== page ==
The largest minority group in the nation, Hispanics, could help rescue Barack Obama's floundering presidency. But for that to happen, the President needs to take significant action soon on immigration reform rather than wait for a "do nothing" Congress.
Comprehensive immigration reform this year, and we assume in this legislative session, is dead thanks to the right wing fanatics who forced a closure of our government and consider compromise treason because they don't actually want to govern.
We find it bizarre, and completely counter-intuitive, that the Republican controlled House of Representatives will not even take a vote on the immigration bill passed this past summer by the U.S. Senate. By doing nothing, they earn the enmity of the Hispanic community. At best conservative Hispanics remain distrustful of Republican reasoning and motives.
We believe the time has come for the President to take bold action. If Congress won't act then President Obama must. He should sign an executive order allowing undocumented persons without a criminal record to stay in the country and obtain work authorization.
This step would follow the administration's recent policy memorandum that ended the deportation of U.S. military members' families and the president's executive order halting the deportation of minors with no criminal records. That executive order or Deferred Action for Childhood Arrivals -- as it is called -- is smart, sensible policy, and the president should widen this initiative to all non-criminals who submit appropriate paperwork and pay an agreed-upon fine.
By taking this decisive step, the president would acknowledge that an intensely partisan Republican House of Representatives is incapable of producing proactive legislation that would help the millions of undocumented people in America. Such a move would cement Obama's legacy with Hispanics and also help the economy by pulling these hard working people out of the shadows so they can more fully be engaged in all aspect of society, including paying all local and federal taxes.
Should the Republicans take control of the White House in 2016, the new president will be reluctant, we believe, to begin mass deportations on the scale we've seen over the past three or four years. These deportations--1,100 per day right now--are dividing families, creating anger in immigrant communities and are contrary to the ethos and history of our nation.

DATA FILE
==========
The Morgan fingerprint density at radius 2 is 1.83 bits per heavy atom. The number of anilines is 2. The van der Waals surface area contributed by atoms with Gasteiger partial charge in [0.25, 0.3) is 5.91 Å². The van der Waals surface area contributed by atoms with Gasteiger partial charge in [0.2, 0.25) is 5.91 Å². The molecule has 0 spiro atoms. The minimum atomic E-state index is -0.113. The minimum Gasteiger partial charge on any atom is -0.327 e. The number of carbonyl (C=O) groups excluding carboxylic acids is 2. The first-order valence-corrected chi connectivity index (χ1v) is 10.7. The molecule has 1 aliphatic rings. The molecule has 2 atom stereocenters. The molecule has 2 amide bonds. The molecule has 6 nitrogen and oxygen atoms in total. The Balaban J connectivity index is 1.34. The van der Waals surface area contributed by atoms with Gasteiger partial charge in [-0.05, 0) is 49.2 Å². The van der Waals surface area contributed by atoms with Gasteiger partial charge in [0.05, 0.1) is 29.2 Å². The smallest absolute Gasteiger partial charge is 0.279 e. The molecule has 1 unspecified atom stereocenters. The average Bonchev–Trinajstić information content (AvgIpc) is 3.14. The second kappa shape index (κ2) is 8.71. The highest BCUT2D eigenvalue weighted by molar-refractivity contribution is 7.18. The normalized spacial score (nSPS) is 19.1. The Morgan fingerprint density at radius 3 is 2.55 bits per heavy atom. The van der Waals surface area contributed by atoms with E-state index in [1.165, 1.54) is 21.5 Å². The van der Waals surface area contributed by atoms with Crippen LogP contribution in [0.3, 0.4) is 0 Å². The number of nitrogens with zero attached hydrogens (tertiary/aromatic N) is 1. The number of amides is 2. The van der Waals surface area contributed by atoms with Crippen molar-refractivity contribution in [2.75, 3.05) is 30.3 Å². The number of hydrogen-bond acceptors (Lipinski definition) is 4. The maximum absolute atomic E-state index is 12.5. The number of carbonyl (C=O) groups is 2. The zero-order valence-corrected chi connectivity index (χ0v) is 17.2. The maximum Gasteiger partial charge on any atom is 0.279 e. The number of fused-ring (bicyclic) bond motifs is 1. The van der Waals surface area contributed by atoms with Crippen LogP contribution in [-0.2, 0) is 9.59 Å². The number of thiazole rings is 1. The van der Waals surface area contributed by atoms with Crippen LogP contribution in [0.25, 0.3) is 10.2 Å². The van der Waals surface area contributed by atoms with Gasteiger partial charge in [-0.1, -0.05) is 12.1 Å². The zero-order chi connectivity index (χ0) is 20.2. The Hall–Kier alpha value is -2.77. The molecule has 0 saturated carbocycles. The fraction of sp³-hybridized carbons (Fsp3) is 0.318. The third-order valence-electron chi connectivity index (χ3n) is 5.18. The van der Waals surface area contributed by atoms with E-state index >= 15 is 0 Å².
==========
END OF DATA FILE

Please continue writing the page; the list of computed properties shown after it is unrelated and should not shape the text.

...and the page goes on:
Thus, the president needs a fresh, vigorous game plan: First, he should lead by pulling back from the enforcement-only policies pursued up to this point in his five years as president. Walls, drones, border patrol agents and electronic fences can never completely control a 2,000 mile, meandering frontier with our southern neighbor.
Actual criminals here without documentation should be incarcerated or deported; the vast majority of people living here without proper documentation have no criminal record. They reflect a broken immigration system rather than a faulty character. Besides, it's important to note that approximately 40 percent of all people living in the U.S. without proper documentation have overstayed a tourist, student or other visa.
People who are here without documentation are not criminals: They have committed a civil infraction, not a criminal (assault, robbery, kidnapping, homicide, etc.) infraction. President Obama, a former professor of constitutional law, should understand this is an important legal distinction, not just a semantic one. He needs to start explaining it to the American public.
The President has an opportunity to show decisive leadership, fortify a crucial alliance with Hispanic/Latino Americans and energize his presidency--a trifecta for the president, and the nation.